There are two winners in every presidential election campaign: The inevitable winner when it begins–such as Rudy Giuliani or Hillary Clinton in 2008–and the inevitable victor after it ends. In The Candidate, Samuel Popkin explains the difference between them.
While plenty of political insiders have written about specific campaigns, only Popkin–drawing on a lifetime of presidential campaign experience and extensive research–analyzes what it takes to win the nextcampaign. The road to the White House is littered with geniuses of campaigns past. Why doesn’t practice make perfect? Why is experience such a poor teacher? Why are the same mistakes replayed again and again?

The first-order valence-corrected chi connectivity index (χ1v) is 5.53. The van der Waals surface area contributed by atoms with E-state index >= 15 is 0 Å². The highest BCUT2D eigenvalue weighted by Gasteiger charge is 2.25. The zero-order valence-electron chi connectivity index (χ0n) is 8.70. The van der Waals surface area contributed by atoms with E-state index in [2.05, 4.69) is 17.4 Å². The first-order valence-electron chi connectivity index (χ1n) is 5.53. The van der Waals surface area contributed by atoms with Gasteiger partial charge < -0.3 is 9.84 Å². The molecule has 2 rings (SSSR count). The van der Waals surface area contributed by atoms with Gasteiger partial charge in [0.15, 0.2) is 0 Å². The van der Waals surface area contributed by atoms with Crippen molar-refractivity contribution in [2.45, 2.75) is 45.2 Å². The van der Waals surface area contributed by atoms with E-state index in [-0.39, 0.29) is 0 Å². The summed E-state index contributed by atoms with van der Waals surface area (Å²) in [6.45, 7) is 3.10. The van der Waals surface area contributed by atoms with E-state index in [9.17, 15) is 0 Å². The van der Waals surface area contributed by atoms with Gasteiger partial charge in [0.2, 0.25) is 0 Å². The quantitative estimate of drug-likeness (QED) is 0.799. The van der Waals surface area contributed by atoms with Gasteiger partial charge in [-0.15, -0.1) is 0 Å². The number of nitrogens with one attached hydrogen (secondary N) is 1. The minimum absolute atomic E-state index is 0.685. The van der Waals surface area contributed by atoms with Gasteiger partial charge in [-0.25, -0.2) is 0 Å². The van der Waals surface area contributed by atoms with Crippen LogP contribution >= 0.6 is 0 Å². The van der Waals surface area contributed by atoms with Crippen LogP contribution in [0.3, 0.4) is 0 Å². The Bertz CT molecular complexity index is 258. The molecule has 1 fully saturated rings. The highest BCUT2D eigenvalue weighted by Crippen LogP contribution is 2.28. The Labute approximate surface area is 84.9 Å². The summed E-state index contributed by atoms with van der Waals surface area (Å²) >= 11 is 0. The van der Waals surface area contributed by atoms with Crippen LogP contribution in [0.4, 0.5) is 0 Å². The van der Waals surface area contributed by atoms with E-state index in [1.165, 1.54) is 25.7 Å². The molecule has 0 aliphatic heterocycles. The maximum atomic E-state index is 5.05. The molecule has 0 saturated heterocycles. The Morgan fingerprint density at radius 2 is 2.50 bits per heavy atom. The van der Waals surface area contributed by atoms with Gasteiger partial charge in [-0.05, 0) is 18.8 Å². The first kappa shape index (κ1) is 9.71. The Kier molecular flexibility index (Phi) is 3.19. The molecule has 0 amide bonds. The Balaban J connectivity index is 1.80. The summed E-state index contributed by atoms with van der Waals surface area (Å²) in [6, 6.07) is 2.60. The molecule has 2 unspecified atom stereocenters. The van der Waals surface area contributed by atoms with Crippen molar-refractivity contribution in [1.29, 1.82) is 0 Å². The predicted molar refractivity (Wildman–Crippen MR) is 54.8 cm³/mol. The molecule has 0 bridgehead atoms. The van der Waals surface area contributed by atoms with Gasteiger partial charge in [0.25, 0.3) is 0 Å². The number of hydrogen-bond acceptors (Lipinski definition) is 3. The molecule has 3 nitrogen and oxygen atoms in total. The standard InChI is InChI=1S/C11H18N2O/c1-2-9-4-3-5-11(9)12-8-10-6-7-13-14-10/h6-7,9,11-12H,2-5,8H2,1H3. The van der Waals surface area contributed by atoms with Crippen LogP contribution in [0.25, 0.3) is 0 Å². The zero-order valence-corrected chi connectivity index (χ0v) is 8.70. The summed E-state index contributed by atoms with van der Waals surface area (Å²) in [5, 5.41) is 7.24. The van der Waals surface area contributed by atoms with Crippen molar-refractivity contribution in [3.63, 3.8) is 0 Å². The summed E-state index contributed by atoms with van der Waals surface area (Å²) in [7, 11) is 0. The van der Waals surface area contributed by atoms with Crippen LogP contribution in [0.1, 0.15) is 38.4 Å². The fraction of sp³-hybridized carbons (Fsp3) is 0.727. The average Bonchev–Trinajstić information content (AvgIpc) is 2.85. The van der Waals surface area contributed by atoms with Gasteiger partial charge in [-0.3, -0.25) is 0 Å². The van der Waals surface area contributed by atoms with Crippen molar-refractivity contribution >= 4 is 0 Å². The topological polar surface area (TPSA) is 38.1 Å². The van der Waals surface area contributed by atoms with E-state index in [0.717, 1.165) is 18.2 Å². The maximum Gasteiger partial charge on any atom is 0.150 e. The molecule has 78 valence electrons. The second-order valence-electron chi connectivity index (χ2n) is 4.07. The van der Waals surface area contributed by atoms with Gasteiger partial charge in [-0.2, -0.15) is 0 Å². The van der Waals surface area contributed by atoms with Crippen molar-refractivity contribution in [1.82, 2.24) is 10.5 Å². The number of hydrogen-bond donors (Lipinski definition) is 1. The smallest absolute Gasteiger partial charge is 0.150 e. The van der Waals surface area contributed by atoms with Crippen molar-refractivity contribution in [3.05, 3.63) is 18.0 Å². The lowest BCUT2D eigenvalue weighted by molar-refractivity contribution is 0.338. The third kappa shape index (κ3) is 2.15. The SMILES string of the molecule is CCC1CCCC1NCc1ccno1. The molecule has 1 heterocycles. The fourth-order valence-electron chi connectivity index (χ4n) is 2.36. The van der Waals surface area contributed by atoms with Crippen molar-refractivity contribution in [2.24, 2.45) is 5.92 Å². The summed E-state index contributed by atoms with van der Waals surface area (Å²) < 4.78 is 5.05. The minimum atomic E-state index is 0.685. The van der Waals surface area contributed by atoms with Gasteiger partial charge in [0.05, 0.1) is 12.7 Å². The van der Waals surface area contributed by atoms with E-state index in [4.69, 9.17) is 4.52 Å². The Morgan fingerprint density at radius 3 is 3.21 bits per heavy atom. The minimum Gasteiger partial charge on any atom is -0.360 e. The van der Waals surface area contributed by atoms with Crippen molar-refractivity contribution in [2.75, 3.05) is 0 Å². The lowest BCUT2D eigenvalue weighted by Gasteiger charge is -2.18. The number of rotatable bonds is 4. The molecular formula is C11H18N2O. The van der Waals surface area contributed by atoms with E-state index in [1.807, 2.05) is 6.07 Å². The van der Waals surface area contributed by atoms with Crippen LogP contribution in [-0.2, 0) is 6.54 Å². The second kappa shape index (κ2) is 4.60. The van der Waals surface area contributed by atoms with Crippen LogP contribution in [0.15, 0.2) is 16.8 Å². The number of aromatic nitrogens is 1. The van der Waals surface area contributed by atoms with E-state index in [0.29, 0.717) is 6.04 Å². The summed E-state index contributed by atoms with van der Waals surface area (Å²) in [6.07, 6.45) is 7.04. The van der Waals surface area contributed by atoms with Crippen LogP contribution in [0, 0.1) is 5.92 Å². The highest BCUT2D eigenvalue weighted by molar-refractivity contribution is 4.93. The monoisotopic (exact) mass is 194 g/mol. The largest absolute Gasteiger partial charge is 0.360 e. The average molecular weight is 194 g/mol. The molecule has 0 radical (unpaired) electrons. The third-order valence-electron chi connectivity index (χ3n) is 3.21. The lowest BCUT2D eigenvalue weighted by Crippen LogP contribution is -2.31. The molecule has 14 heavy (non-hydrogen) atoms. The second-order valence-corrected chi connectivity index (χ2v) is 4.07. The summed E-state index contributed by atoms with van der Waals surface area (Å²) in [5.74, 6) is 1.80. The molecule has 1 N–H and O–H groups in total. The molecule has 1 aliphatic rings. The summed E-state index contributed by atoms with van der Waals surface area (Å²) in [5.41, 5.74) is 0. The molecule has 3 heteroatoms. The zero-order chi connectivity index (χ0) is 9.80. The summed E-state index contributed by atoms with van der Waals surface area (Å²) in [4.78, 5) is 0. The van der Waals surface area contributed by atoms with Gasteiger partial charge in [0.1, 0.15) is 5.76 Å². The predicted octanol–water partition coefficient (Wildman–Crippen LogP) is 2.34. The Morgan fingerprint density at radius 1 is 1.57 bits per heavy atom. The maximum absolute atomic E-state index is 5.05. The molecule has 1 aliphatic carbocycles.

Based on detailed analyses of the winners–and losers–of the last 60 years of presidential campaigns, Popkin explains how challengers get to the White House, how incumbents stay there for a second term, and how successors hold power for their party. He looks in particular at three campaigns–George H.W. Bush’s muddled campaign for reelection in 1992, Al Gore’s flawed campaign for the presidency in 2000, and Hillary Clinton’s mismanaged effort to win the nomination in 2008–and uncovers the lessons that Ronald Reagan can teach future candidates about teamwork. Throughout, Popkin illuminates the intricacies of presidential campaigns–the small details and the big picture, the surprising mistakes and the predictable miscues–in a riveting account of what goes on inside a campaign and what makes one succeed while another fails.